SetPoint nerve stimulator for RRMS accepted to FDA TAP program

Pilot program to help accelerate patient access to innovative devices

Andrea Lobo, PhD avatar

by Andrea Lobo, PhD |

Share this article:

Share article via email
A bell labeled

The U.S. Food and Drug Administration (FDA) has accepted SetPoint Medical, which is developing a nerve stimulator for people with relapsing-remitting multiple sclerosis (RRMS), into a pilot program designed to promote the development of new medical devices, the company said.

The Total Product Life Cycle Advisory Program (TAP) provides companies with earlier and more frequent communications with the FDA and medical device sponsors in an effort to speed patient access to innovative devices. The FDA’s Center for Devices and Radiological Health launched the program in January 2023, and expanded it in October to include neurological and physical medicine devices.

“We’re excited to be included in the TAP pilot, as the program will help streamline collaboration with the FDA, from initiating the first-of-its-kind clinical trial evaluating this approach for people living with RRMS, to accelerating access to this breakthrough therapy upon approval,” Alexis Dineen, SetPoint’s vice president of regulatory affairs, said in a press release.

SetPoint’s nerve stimulator also has received FDA breakthrough device designation for RRMS. The FDA said its decision to grant breakthrough device status — a designation intended to accelerate development of devices intended to treat or diagnose serious diseases more effectively than standard approaches — was based on evidence showing the device may slow myelin damage and promote its repair, an unmet need in multiple sclerosis (MS) and other demyelinating conditions.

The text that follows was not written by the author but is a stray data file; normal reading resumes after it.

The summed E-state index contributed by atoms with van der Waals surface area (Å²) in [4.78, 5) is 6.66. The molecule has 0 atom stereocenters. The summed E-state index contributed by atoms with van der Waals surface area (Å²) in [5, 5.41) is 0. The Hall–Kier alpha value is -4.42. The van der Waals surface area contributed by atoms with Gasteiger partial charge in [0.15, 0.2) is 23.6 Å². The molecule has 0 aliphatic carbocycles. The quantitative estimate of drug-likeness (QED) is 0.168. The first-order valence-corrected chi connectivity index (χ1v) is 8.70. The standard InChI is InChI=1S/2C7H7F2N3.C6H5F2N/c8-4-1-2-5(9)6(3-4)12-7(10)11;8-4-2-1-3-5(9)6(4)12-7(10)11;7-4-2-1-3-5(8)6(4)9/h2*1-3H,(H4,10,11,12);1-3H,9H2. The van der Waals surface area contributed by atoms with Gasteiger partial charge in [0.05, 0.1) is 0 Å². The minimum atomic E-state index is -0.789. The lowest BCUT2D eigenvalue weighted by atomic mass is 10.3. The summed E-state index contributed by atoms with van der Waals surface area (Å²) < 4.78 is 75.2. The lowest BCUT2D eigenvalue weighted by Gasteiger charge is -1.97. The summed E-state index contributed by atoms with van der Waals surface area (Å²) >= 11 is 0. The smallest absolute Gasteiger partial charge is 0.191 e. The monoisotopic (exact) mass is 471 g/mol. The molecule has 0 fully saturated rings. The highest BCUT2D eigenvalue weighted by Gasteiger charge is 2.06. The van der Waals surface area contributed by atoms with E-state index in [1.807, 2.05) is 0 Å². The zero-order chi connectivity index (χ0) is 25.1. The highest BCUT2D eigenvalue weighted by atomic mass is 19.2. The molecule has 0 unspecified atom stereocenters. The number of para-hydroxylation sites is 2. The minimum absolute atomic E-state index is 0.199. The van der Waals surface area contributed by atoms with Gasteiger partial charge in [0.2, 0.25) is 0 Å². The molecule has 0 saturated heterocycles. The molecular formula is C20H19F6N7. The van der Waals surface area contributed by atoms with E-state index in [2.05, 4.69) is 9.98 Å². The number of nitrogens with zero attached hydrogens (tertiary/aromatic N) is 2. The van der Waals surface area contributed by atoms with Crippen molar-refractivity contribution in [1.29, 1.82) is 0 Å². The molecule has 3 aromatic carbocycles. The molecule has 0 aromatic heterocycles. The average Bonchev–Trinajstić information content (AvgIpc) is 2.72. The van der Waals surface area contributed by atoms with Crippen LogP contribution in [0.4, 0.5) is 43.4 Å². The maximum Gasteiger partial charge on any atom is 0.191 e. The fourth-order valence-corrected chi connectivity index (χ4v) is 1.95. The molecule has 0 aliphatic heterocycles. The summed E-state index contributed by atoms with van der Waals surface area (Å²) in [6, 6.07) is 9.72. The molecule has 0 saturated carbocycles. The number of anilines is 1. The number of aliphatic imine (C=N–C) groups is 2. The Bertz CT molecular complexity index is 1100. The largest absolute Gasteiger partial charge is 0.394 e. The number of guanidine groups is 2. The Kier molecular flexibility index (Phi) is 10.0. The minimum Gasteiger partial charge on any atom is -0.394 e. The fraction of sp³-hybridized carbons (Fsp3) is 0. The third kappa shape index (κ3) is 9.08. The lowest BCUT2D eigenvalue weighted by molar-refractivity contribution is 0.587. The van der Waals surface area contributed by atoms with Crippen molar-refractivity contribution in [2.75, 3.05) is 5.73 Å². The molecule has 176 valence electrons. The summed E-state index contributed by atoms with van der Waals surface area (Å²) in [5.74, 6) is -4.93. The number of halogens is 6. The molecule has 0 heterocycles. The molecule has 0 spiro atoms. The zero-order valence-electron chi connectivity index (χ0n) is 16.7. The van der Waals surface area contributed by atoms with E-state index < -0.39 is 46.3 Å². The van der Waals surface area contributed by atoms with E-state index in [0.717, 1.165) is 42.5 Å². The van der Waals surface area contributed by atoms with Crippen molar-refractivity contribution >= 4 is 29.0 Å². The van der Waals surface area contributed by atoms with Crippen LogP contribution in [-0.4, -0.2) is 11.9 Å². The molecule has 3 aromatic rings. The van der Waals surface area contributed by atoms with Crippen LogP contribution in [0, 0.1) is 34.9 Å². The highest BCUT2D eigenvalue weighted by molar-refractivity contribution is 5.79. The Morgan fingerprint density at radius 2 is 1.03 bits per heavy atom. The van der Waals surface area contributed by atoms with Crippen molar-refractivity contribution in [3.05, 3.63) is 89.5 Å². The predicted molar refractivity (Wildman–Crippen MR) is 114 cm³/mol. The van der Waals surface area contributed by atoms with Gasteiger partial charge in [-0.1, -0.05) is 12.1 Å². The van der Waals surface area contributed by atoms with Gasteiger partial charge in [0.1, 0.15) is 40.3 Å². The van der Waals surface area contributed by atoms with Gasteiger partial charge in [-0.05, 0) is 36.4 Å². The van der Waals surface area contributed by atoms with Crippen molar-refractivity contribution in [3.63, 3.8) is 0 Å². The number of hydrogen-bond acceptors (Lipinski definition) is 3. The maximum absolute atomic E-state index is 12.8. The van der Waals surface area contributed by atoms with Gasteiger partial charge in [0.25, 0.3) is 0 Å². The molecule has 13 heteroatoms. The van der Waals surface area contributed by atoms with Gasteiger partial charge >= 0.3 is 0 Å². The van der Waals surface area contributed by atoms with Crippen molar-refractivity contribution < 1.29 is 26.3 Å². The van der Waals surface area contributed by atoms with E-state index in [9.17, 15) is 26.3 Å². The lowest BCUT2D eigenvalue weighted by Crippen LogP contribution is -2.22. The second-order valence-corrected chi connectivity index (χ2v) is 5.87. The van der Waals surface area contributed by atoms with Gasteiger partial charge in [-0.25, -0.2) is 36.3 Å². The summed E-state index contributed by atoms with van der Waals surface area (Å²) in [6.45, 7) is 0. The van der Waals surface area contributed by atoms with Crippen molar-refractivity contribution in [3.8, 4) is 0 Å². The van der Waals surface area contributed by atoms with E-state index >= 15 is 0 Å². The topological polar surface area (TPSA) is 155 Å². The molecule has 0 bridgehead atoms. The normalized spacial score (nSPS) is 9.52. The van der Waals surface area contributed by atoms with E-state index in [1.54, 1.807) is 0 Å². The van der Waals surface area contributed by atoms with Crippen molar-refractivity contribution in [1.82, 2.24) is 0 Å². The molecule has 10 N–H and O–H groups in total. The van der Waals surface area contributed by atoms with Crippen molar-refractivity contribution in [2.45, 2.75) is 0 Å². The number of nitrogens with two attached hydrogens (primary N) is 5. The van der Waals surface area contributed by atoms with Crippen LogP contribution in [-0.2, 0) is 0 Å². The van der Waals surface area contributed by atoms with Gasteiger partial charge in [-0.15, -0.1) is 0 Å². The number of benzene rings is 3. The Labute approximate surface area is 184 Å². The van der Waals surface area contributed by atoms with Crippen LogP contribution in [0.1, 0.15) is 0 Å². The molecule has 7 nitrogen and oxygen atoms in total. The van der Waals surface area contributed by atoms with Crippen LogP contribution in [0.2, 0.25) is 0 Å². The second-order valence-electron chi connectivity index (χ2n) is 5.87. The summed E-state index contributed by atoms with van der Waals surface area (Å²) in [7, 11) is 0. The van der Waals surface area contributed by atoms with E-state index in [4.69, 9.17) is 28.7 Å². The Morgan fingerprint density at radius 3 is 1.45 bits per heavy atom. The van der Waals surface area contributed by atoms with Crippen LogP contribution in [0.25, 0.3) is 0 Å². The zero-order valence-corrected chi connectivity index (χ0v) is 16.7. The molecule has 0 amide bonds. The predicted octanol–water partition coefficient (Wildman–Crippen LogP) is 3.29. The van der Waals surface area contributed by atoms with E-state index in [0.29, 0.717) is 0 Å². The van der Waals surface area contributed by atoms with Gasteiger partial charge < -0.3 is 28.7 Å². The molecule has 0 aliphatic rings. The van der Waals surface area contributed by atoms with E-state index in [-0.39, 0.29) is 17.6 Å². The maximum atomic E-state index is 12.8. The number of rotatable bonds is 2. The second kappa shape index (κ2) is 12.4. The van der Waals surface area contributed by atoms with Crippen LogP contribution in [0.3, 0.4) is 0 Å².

Recommended Reading
This illustration shows several hands, each holding pills or pill bottles.

Probiotic eased pain and fatigue in RRMS, trial data show

Battery-operated nerve stimulator implanted in neck

SetPoint’s device is an implantable nerve stimulator, about the size of an oral capsule, designed to electrically stimulate the vagus nerve. The vagus nerve runs from the brain to multiple organs to control involuntary body functions such as digestion, heart rate, and breathing.

The vagus nerve also can detect and respond to inflammatory signals, activating the inflammatory reflex pathway to reduce excessive inflammation and restore immune balance. SetPoint says it has identified the precise nerve fibers involved in this pathway and the specific stimulation parameters needed to activate it.

The device is implanted in the neck’s region of the vagus nerve through a small incision done in an outpatient setting. It runs on a battery that can be recharged using a wireless charger, and its electrical pulses can be precisely adjusted using an iPad application.

Proof-of-concept studies have demonstrated the device is generally safe and can effectively reduce immune responses in people with rheumatoid arthritis and inflammatory bowel diseases, according to the company.

SetPoint is studying the device’s safety and efficacy in a pilot Phase 3 clinical trial (NCT04539964), which may support its approval for people with rheumatoid arthritis.